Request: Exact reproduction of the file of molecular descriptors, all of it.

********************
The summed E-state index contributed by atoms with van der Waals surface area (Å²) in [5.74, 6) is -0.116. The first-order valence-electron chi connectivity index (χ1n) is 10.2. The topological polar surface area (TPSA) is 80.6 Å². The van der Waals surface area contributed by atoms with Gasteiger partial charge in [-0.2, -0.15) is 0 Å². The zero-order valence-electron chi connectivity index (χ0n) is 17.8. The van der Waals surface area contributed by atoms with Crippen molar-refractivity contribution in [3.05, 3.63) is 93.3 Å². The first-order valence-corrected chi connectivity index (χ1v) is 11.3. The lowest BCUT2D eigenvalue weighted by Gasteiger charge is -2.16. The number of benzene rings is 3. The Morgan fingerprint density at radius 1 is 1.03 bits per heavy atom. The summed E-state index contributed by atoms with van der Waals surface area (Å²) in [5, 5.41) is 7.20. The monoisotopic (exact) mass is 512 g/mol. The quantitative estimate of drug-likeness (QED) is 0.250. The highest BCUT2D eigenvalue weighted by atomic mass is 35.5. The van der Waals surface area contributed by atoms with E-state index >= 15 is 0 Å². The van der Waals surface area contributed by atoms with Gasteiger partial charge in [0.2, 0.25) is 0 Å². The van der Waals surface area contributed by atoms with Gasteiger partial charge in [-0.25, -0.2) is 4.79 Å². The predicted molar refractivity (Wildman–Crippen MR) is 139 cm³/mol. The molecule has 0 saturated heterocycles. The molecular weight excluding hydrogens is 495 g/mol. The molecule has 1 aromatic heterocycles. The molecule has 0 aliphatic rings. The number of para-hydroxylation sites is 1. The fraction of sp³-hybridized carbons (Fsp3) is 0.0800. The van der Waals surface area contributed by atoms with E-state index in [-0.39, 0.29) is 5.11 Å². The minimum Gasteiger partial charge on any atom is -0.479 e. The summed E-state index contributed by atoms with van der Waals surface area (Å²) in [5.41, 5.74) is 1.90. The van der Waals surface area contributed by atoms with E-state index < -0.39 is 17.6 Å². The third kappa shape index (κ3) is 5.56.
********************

The summed E-state index contributed by atoms with van der Waals surface area (Å²) in [5.74, 6) is -0.116. The first-order valence-electron chi connectivity index (χ1n) is 10.2. The topological polar surface area (TPSA) is 80.6 Å². The van der Waals surface area contributed by atoms with Gasteiger partial charge in [-0.2, -0.15) is 0 Å². The zero-order valence-electron chi connectivity index (χ0n) is 17.8. The van der Waals surface area contributed by atoms with Crippen molar-refractivity contribution in [3.05, 3.63) is 93.3 Å². The first-order valence-corrected chi connectivity index (χ1v) is 11.3. The lowest BCUT2D eigenvalue weighted by Gasteiger charge is -2.16. The number of benzene rings is 3. The Morgan fingerprint density at radius 1 is 1.03 bits per heavy atom. The summed E-state index contributed by atoms with van der Waals surface area (Å²) in [5, 5.41) is 7.20. The monoisotopic (exact) mass is 512 g/mol. The quantitative estimate of drug-likeness (QED) is 0.250. The highest BCUT2D eigenvalue weighted by atomic mass is 35.5. The van der Waals surface area contributed by atoms with E-state index >= 15 is 0 Å². The van der Waals surface area contributed by atoms with Gasteiger partial charge in [0.2, 0.25) is 0 Å². The van der Waals surface area contributed by atoms with Gasteiger partial charge in [-0.25, -0.2) is 4.79 Å². The predicted molar refractivity (Wildman–Crippen MR) is 139 cm³/mol. The molecule has 0 saturated heterocycles. The molecular weight excluding hydrogens is 495 g/mol. The molecule has 1 aromatic heterocycles. The molecule has 0 aliphatic rings. The number of para-hydroxylation sites is 1. The fraction of sp³-hybridized carbons (Fsp3) is 0.0800. The van der Waals surface area contributed by atoms with E-state index in [-0.39, 0.29) is 5.11 Å². The minimum Gasteiger partial charge on any atom is -0.479 e. The summed E-state index contributed by atoms with van der Waals surface area (Å²) in [5.41, 5.74) is 1.90. The van der Waals surface area contributed by atoms with E-state index < -0.39 is 17.6 Å². The third kappa shape index (κ3) is 5.56.